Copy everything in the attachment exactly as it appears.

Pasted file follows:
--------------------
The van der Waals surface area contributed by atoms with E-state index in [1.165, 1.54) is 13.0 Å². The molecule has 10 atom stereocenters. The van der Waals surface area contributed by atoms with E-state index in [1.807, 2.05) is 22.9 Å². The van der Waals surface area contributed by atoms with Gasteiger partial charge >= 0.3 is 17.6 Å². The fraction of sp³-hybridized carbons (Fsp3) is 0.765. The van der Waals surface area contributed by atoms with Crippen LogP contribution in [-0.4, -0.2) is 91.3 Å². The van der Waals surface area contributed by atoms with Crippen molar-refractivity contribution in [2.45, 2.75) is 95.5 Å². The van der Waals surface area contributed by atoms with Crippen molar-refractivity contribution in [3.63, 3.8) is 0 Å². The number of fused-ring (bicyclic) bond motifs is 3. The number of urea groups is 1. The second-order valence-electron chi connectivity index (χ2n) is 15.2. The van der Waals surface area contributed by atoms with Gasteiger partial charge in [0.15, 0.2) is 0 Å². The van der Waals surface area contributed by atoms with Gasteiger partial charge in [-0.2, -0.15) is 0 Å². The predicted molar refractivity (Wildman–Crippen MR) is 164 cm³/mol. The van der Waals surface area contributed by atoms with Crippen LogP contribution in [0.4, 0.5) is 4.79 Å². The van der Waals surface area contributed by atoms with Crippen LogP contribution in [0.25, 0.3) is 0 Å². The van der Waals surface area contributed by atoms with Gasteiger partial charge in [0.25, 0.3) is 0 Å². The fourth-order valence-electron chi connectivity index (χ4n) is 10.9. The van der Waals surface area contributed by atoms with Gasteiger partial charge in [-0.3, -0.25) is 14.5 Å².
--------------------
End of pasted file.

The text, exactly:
The van der Waals surface area contributed by atoms with E-state index in [1.165, 1.54) is 13.0 Å². The molecule has 10 atom stereocenters. The van der Waals surface area contributed by atoms with E-state index in [1.807, 2.05) is 22.9 Å². The van der Waals surface area contributed by atoms with Gasteiger partial charge >= 0.3 is 17.6 Å². The fraction of sp³-hybridized carbons (Fsp3) is 0.765. The van der Waals surface area contributed by atoms with Crippen LogP contribution in [-0.4, -0.2) is 91.3 Å². The van der Waals surface area contributed by atoms with Crippen molar-refractivity contribution in [2.45, 2.75) is 95.5 Å². The van der Waals surface area contributed by atoms with Crippen molar-refractivity contribution in [3.63, 3.8) is 0 Å². The number of fused-ring (bicyclic) bond motifs is 3. The number of urea groups is 1. The second-order valence-electron chi connectivity index (χ2n) is 15.2. The van der Waals surface area contributed by atoms with Gasteiger partial charge in [0.15, 0.2) is 0 Å². The van der Waals surface area contributed by atoms with Gasteiger partial charge in [-0.2, -0.15) is 0 Å². The predicted molar refractivity (Wildman–Crippen MR) is 164 cm³/mol. The van der Waals surface area contributed by atoms with Crippen LogP contribution in [0.4, 0.5) is 4.79 Å². The van der Waals surface area contributed by atoms with Crippen LogP contribution in [0.25, 0.3) is 0 Å². The van der Waals surface area contributed by atoms with Gasteiger partial charge in [0.25, 0.3) is 0 Å². The fourth-order valence-electron chi connectivity index (χ4n) is 10.9. The van der Waals surface area contributed by atoms with Gasteiger partial charge in [-0.3, -0.25) is 14.5 Å².